New mortgage rules that are supposed to make it easier for consumers to understand and compare competing mortgage offers went into effect today and, at least in the short term, may cause confusion and delay in real estate closings.
Called the Know Before You Owe rule, the new requirements devised by the Consumer Financial Protection Bureau require mortgage application forms to be easier to understand and to present competing loan offers that help consumers make an informed decision.
Specifically, the new rule replaces four disclosure forms with two new ones, the Loan Estimate and the Closing Disclosure. The rule also requires that you get three business days to review your Closing Disclosure and ask questions before you close on a mortgage.
This CFPB video explains the process:
While the new rule should prove beneficial over time, it's likely to cause some hiccups initially. It was originally scheduled to go into effect August 1 but the CFPB granted a three-month extension to give the real estate industry time to get familiar with the new forms and the rules governing their use.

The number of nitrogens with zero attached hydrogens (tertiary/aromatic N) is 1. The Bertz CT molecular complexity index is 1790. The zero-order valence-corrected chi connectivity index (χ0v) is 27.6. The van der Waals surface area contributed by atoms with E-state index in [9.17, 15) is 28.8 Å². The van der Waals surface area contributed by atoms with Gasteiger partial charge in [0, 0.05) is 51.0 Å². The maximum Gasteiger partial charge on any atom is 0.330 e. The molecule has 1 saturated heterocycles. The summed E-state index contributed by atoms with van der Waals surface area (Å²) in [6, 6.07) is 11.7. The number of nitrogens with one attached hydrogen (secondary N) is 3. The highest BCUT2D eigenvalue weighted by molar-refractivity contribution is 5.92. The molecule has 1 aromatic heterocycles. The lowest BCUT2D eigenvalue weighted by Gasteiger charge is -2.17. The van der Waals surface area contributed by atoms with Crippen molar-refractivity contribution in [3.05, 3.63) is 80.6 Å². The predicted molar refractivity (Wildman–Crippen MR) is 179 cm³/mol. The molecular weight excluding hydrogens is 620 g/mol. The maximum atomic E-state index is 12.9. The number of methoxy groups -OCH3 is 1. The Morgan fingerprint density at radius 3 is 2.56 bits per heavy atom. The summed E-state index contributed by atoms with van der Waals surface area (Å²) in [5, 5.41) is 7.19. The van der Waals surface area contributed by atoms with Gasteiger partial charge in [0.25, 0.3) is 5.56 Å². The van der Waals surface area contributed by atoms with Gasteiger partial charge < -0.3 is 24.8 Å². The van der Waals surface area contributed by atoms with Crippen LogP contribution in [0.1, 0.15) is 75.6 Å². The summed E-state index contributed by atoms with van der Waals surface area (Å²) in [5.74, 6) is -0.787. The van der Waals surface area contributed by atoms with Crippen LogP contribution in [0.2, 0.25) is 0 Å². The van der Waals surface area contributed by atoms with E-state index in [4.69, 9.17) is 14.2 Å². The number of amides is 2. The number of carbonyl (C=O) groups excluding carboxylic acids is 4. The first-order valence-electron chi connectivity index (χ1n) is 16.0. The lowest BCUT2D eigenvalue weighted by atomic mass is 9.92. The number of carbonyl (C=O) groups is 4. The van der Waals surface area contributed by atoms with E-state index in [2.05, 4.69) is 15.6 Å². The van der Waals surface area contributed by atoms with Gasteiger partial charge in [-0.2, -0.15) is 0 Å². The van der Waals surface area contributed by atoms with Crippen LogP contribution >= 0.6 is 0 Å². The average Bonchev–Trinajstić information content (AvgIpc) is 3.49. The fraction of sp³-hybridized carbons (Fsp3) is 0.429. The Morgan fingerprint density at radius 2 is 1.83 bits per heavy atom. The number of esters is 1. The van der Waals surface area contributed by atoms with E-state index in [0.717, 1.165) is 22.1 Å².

"For all the good work that has been done, we know there will be challenges ahead, especially in the first few months," said National Association of Realtors President,Chris Polychron, who said his group would "continue to communicate Realtors',and their clients' concerns to the CFPB and help ensure the new rules are carried out with as little disruption as possible to consumers and the industry."
CFPB Executive Director Richard Cordray,noted that dire predictions about the effect tighter rules would have on the housing market haven't come to pass.
“Sensible regulation that includes substantial consumer protections should foster greater trust by consumers in the financial marketplace,” he said. “If people believe they will be treated fairly rather than becoming victims of predatory lending, they can develop a renewed sense of consumer confidence.”
Cordray said,says the forms will help consumers to better understand their options, choose the deal that’s best for them, and avoid costly surprises when they get to closing.
“It is time consumers have more power in the mortgage process, and our new forms and online tools will help make that a reality,” he said.
You can learn more about the new process on the CFPB's website.